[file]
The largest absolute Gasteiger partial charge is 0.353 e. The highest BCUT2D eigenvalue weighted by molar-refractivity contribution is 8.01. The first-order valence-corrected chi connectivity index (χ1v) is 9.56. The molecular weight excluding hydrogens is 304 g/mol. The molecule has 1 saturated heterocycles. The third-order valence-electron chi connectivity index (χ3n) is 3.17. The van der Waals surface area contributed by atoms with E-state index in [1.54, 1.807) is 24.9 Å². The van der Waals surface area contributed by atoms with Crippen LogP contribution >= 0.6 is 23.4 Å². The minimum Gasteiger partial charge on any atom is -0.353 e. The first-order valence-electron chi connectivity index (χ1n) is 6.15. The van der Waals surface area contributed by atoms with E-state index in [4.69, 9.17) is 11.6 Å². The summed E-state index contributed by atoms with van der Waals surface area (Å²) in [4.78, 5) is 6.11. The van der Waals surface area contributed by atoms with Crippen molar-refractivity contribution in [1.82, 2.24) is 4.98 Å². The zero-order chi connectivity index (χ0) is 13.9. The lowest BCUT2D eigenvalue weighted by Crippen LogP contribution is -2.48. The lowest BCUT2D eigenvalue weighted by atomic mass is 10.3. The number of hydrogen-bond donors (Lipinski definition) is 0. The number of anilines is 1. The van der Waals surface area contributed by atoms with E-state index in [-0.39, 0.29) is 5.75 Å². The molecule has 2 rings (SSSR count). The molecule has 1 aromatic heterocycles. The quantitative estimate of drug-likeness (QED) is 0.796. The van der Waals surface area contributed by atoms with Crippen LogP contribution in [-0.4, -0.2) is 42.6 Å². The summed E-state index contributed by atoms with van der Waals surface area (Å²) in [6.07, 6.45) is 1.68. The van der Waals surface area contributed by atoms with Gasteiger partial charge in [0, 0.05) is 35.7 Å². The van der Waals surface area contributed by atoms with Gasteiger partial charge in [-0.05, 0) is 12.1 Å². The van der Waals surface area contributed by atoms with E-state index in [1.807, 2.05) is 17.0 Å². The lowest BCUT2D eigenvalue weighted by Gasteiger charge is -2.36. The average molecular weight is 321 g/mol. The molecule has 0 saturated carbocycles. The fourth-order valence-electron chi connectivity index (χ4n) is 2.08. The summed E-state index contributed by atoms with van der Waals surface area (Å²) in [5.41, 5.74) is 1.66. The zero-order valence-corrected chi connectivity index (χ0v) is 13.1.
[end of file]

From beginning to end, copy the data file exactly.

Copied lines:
The largest absolute Gasteiger partial charge is 0.353 e. The highest BCUT2D eigenvalue weighted by molar-refractivity contribution is 8.01. The first-order valence-corrected chi connectivity index (χ1v) is 9.56. The molecular weight excluding hydrogens is 304 g/mol. The molecule has 1 saturated heterocycles. The third-order valence-electron chi connectivity index (χ3n) is 3.17. The van der Waals surface area contributed by atoms with E-state index in [1.54, 1.807) is 24.9 Å². The van der Waals surface area contributed by atoms with Crippen LogP contribution >= 0.6 is 23.4 Å². The minimum Gasteiger partial charge on any atom is -0.353 e. The first-order valence-electron chi connectivity index (χ1n) is 6.15. The van der Waals surface area contributed by atoms with E-state index in [4.69, 9.17) is 11.6 Å². The summed E-state index contributed by atoms with van der Waals surface area (Å²) in [4.78, 5) is 6.11. The van der Waals surface area contributed by atoms with Crippen molar-refractivity contribution in [1.82, 2.24) is 4.98 Å². The zero-order chi connectivity index (χ0) is 13.9. The lowest BCUT2D eigenvalue weighted by Crippen LogP contribution is -2.48. The lowest BCUT2D eigenvalue weighted by atomic mass is 10.3. The number of hydrogen-bond donors (Lipinski definition) is 0. The number of anilines is 1. The van der Waals surface area contributed by atoms with E-state index in [-0.39, 0.29) is 5.75 Å². The molecule has 2 rings (SSSR count). The molecule has 1 aromatic heterocycles. The quantitative estimate of drug-likeness (QED) is 0.796. The van der Waals surface area contributed by atoms with Crippen LogP contribution in [-0.4, -0.2) is 42.6 Å². The summed E-state index contributed by atoms with van der Waals surface area (Å²) in [6.07, 6.45) is 1.68. The van der Waals surface area contributed by atoms with Gasteiger partial charge in [0, 0.05) is 35.7 Å². The van der Waals surface area contributed by atoms with Gasteiger partial charge in [-0.05, 0) is 12.1 Å². The van der Waals surface area contributed by atoms with E-state index in [1.807, 2.05) is 17.0 Å². The lowest BCUT2D eigenvalue weighted by Gasteiger charge is -2.36. The average molecular weight is 321 g/mol. The molecule has 0 saturated carbocycles. The fourth-order valence-electron chi connectivity index (χ4n) is 2.08. The summed E-state index contributed by atoms with van der Waals surface area (Å²) in [5.41, 5.74) is 1.66. The zero-order valence-corrected chi connectivity index (χ0v) is 13.1.